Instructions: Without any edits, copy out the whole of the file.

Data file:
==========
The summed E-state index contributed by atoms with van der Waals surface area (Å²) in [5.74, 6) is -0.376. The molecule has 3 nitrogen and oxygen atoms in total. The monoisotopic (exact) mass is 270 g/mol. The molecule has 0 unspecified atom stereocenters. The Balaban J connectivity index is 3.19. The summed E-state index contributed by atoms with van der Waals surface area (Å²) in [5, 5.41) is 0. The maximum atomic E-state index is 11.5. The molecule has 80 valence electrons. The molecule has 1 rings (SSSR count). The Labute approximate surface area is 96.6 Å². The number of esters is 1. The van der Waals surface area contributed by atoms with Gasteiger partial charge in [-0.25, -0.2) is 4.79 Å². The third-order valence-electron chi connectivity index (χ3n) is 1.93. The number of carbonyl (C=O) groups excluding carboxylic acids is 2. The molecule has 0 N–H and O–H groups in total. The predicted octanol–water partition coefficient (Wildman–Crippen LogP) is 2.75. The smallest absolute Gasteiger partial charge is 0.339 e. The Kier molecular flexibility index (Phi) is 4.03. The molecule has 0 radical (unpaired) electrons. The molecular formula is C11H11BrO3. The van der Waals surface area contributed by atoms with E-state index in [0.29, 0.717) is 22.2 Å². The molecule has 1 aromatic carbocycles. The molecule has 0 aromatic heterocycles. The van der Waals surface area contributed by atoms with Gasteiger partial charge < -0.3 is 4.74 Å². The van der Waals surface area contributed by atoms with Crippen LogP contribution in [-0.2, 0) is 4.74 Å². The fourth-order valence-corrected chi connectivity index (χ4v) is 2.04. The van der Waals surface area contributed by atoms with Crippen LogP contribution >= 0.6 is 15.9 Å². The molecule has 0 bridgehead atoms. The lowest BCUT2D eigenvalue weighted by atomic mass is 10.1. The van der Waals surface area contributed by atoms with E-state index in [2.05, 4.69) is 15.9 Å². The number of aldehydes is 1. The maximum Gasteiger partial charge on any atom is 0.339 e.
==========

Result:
The summed E-state index contributed by atoms with van der Waals surface area (Å²) in [5.74, 6) is -0.376. The molecule has 3 nitrogen and oxygen atoms in total. The monoisotopic (exact) mass is 270 g/mol. The molecule has 0 unspecified atom stereocenters. The Balaban J connectivity index is 3.19. The summed E-state index contributed by atoms with van der Waals surface area (Å²) in [5, 5.41) is 0. The maximum atomic E-state index is 11.5. The molecule has 80 valence electrons. The molecule has 1 rings (SSSR count). The Labute approximate surface area is 96.6 Å². The number of esters is 1. The van der Waals surface area contributed by atoms with Gasteiger partial charge in [-0.25, -0.2) is 4.79 Å². The third-order valence-electron chi connectivity index (χ3n) is 1.93. The number of carbonyl (C=O) groups excluding carboxylic acids is 2. The molecule has 0 N–H and O–H groups in total. The predicted octanol–water partition coefficient (Wildman–Crippen LogP) is 2.75. The smallest absolute Gasteiger partial charge is 0.339 e. The Kier molecular flexibility index (Phi) is 4.03. The molecule has 0 radical (unpaired) electrons. The molecular formula is C11H11BrO3. The van der Waals surface area contributed by atoms with E-state index in [0.29, 0.717) is 22.2 Å². The molecule has 1 aromatic carbocycles. The molecule has 0 aromatic heterocycles. The van der Waals surface area contributed by atoms with Gasteiger partial charge < -0.3 is 4.74 Å². The van der Waals surface area contributed by atoms with Crippen LogP contribution in [-0.2, 0) is 4.74 Å². The fourth-order valence-corrected chi connectivity index (χ4v) is 2.04. The van der Waals surface area contributed by atoms with Crippen LogP contribution >= 0.6 is 15.9 Å². The molecule has 0 bridgehead atoms. The lowest BCUT2D eigenvalue weighted by atomic mass is 10.1. The van der Waals surface area contributed by atoms with E-state index in [2.05, 4.69) is 15.9 Å². The number of aldehydes is 1. The maximum Gasteiger partial charge on any atom is 0.339 e.